You hear a lot these days about how hard it is just getting around San Francisco between the construction, the traffic, and the congestion. The bottom line is that San Francisco is a small city, with just 47.355 square miles of land (if you include the water, it’s nearly 232 square miles), and for many years, left-leaning activists and legislators kept new residential building at a minimum. Then Mayor Ed Lee decided to welcome (or more accurately, bribe) the Silicon Valley with enormous tax breaks. The problem is that Silicon Valley is much larger, much more spread out, and made up mostly of single-family homes with two-car garages and plenty of free parking everywhere else.
San Francisco had a dotcom boom once before, which didn’t end well. There are plenty of pundits who believe dotcom boom 2.0 won’t end well, either, predicting that two to five years from now, many of the latest Internet darlings struggling to make a profit will go the way of Pets.com, or get swallowed up by bigger, more established companies like Apple and Google with working business models and real piles of cash. I’m in that camp, having gone through the first one and now witnessing the same mistakes being made. But for now, the influx of new residents is overwhelming every resource, especially the housing supply, which Mayor Lee obviously didn’t think about when he was handing out those tax incentives to companies like Twitter that blow through billions in venture capital hiring hundreds of new employees. Consequently, San Francisco rents are through the roof, and housing prices are, quite frankly, ridiculous. (Those thinking about paying a million bucks over asking for a one-bathroom fixer-upper in Glen Park would be wise to heed Warren Buffet’s famous words: “Be fearful when others are greedy and greedy when others are fearful.”)
I think it’s also fair to say that San Francisco hates cars. While I appreciate the utopian way of thinking (“Knock out parking spaces for bike lanes and everyone will ditch their cars and bike to work!”) it’s simply not realistic. Baghdad by the Bay has become Bicyclists by the Bay, to the frustration of drivers trying to stay three feet away from them (thanks to a new state law) on narrow, crowded city streets while not sideswiping 12 construction workers and a Muni bus in the next lane.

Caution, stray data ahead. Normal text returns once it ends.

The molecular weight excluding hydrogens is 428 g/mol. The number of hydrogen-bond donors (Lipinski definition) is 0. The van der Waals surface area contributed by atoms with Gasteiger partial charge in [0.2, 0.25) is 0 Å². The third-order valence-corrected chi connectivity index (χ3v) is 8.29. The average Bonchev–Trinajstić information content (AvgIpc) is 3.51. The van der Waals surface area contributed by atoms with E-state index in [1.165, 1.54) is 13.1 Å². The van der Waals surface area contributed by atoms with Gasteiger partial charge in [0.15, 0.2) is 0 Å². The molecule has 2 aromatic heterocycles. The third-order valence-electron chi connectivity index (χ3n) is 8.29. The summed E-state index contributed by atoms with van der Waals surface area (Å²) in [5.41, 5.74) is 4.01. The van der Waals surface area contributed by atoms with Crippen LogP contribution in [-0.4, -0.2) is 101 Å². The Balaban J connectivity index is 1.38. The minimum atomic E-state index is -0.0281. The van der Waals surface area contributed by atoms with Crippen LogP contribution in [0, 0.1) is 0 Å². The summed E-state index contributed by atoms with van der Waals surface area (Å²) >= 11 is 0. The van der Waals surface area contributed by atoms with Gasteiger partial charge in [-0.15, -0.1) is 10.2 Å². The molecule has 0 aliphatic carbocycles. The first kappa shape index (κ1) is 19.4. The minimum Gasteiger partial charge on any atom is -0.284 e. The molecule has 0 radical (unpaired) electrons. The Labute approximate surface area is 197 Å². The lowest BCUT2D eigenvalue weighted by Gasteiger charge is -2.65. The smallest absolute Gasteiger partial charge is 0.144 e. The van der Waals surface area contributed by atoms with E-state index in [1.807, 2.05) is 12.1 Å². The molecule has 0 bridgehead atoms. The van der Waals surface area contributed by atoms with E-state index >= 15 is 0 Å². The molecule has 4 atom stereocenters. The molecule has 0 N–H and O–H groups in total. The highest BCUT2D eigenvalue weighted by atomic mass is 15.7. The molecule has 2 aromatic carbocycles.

You would think a city with one employee per every 23 residents and that pays nearly $3 billion a year for their services could put their 35,771 heads together and come up with a better plan. Then again, the fact that City Hall is bulging at the seams with workers, many of whom are redundant or irrelevant, is likely the reason that will never happen. Case in point: the Marina Times’s recent dealing with San Francisco Outreach Advertising, a program designed for underserved or hard-to-reach audiences like those reached by community newspapers.
We participated in FY 2013-14 and FY 2014-15, and in both of those years the application process was tedious and overly complex. It involved setting up the usual vendor requirements, agreeing to bid and contract conditions, providing proof of circulation and printing, and passing scrutiny by the purchasing office, which then sends it to the Board of Supervisors for approval. The paperwork is daunting: 11 documents require completion or signature; the “Bid and Contract Conditions” section is 31 pages long; there are two addendums, and 57 total pages. The value to the Marina Times is less than $500 a month. Compare that to the way it works with our other advertisers: Number of conditions, pages to complete, referrals: zero. Number of pages involved to secure the contract: one. Obviously, the city is trying to cover its behind, because that’s what bloated bureaucracies do, but it also keeps a lot of people at City Hall busy by generating superfluous steps and piles of paperwork for a program with a budget of around $40,000.
While the qualifying process in the previous two years was difficult, this year the city raised the bar by asking publications to provide proof of insurance, including $2 million commercial liability, $1 million commercial automobile, and $1 million professional liability (maybe they got our contract mixed up with Uber’s). The expense of these new insurance requirements is approximately the value of the contract. I spoke with a friend who spent more than four decades in the industry working for both small and large publications who said he had never been asked by an advertiser to provide proof of insurance because it isn’t necessary. Of course, generating superfluous steps and piles of paperwork is the city’s M.O., whether the project is $40,000 or $40 million.
In a creepy Big Brother turn, the Outreach Program also now requires three referrals from current customers — they want to know who you’re doing business with and for how long, and they want their contact information (we were tempted to name the Outreach Program as one of the references, since we’ve already done business with them for two years). Once the contracts are awarded, the city must create ads for the various publications, which brings more staff into the mix to execute, evaluate, approve, and transmit the ads. I have no doubt the money spent exceeds the budget of the program. Streamlining would certainly reduce the city’s costs and potentially make more funds available for participating publications, but we’re talking about a drop in the bucket for San Francisco, where a nearly $9 billion budget is considered lean. Because Mayor Lee expects revenues to continue rising, there won’t be any cuts. There will, however, be 1,178 new city jobs.